By Icia de Guzman
Christmas, celebrated every Dec. 25, is believed to be the “birthday” of Jesus, born 100% man and 100% God according to the Bible. It is the most celebrated season in the Philippines primarily because of the Catholic faith’s influence, and people’s affinity with the Holy Family.
However, this image of Jesus, Mary, Joseph, the angel, and the Three Wise Men is probably the most vivid picture people have of Jesus’ infancy. Many of the narratives we know of Jesus are about his last 1,000 days on earth: his public ministry, discipleship, demonstration of miracles, suffering, death, resurrection, and ascension to heaven. All of these were compressed in his last three years that form majority of the Gospel.
What about Jesus’ first 1,000 days, from the day he was conceived to his early childhood, the years before he was able to perform miracles and fulfill his mission? What could this period in Jesus’ life teach us?
Let us reflect deeper on Jesus’ first 1,000 days as an infant who was conceived and born and cried for warmth and milk from his mother, Mary.
“While they were there, the time came for her to give birth. And she gave birth to her firstborn son; and she wrapped Him in cloths, and laid Him in a manger, because there was no room for them in the inn.” (Luke 2:6-7)
Luke, a doctor, wrote two full chapters on Jesus’ first 1,000 days with details that embody the critical building blocks of a child’s early development: proper nutrition, good health, and a safe, secure, and nurturing environment that allows learning opportunities.
Health research tells us that the first 1,000 days, from conception to the infant’s first two years, constitute the most critical period of a child’s early development. Also referred to as the “Golden Window of Opportunity,” this first 1,000 days is where human brain grows more rapidly than any other time period of a child’s growth, hence the need for the right nutrients given at the right time. If compromised, malnutrition during this period would have irreversible adverse effects such as stunting and cognitive retardation.
It can be inferred that Jesus, indeed, was nurtured by Mary and his foster father, Joseph, as Luke noted in his chapter.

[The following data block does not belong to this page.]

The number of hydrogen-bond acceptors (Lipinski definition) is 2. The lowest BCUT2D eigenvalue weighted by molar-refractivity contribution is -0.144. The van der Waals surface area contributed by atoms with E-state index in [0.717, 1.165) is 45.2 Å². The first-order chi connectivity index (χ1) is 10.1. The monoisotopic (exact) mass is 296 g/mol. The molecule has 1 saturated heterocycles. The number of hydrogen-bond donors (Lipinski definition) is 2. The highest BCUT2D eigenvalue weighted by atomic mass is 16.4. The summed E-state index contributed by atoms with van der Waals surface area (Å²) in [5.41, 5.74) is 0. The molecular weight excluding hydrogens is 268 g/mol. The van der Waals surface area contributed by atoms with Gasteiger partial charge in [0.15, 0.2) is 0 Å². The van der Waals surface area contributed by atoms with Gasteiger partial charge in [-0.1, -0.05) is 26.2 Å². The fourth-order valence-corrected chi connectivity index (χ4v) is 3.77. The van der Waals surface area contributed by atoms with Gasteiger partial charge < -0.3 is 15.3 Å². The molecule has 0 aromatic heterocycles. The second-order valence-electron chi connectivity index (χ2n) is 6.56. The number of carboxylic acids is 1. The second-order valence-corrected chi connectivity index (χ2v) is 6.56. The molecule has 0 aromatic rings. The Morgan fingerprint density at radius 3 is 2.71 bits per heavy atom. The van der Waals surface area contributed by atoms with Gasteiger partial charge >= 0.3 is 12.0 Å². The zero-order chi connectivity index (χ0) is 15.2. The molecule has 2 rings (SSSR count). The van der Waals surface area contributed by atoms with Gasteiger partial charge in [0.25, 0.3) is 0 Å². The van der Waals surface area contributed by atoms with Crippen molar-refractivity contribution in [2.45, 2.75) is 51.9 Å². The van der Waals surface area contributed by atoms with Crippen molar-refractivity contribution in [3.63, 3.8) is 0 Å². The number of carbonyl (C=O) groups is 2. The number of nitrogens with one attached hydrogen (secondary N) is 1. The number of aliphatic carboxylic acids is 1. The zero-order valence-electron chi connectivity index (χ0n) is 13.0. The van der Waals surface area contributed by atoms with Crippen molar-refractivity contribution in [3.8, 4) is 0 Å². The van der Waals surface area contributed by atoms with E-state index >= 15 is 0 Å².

“Now the Child continued to grow and to become strong, increasing in wisdom; and the favor of God was upon Him.” (Luke 2:40).
It is fascinating to learn how much can be accomplished within 1,000 days as reflected in Jesus’ first 1,000 days! This perspective now allows us to see pregnancy and childcare in a different light. Just imagine how much can be changed if government invests in the first 1,000 days of life of every Filipino child.
For almost three decades, malnutrition has been a critical problem in the Philippines despite reported gains in the country’s economic growth. The 2019 World Bank data noted that one in three children (29%) below five years old are stunted or smaller in height for their age. This ratio placed Philippines among the 10 countries with the highest prevalence of stunting globally and fifth highest prevalence in the East Asia and Pacific Region.
In 2019, the United Nations Children’s Fund (UNICEF) reported that the economic impact of childhood malnutrition in the Philippines was $4.5 billion, or about 3% of the country’s gross domestic product annually due to health cost as well as the forgone productivity and opportunity cost of the future workforce.
In the 2021 World Bank report titled “Undernutrition in the Philippines: Scale, Scope and Opportunities for Nutrition Policy and Programming,” childhood malnutrition is referred to as the “silent pandemic” which fuels the continued cycle of poverty.
A notable proof of concept that demonstrates a framework for a holistic approach on a nutrition initiative is the Barangay First 1,000 Days (BF1KD), launched in 2017 through Helen Keller International in collaboration with Nutrition International’s (NI) “Right Start Initiative.” BF1KD was a four-year collaborative project piloted in four provinces — Iloilo, Antique, Cebu, and Bohol — with an initial target of engaging 10 municipalities and 200 barangays per pilot province. BF1KD’s overall goal was to improve nutrition outcomes for pregnant women and children zero to 23 months old through strengthened local governance and improved local capacities to facilitate increased coverage and consumption of essential micronutrients. During its implementation, barangays were trained to develop, access, and allocate budget to nutrition-related programs through the Barangay Nutrition Action Plan (BNAP) and were encouraged to hold regular Barangay Nutrition Committee (BNC) meetings for improved monitoring and ensure continuity of the program.
BF1KD is now a local government-led program implemented in 15 out of 18 municipalities in the province of Antique, reaching about 301 out of 590 barangays to date. A critical part of this success is the established local ownership and strong leadership from the provincial government down to the barangay.
Nutrition is a critical building block of nation-building. The government urgently needs to invest in holistic nutrition interventions, especially on the first 1,000 days to help tackle poverty at its core. This surely is just one aspect, but giving a premium to this area of human investment will substantially help in enabling every child to better contribute to the country’s overall productivity moving forward.
Improving nutrition is perhaps society’s best Christmas gift to the Filipino children.
Icia De Guzman is a communications professional working with various international development and non-governmental organizations for development and research initiatives in the Philippines.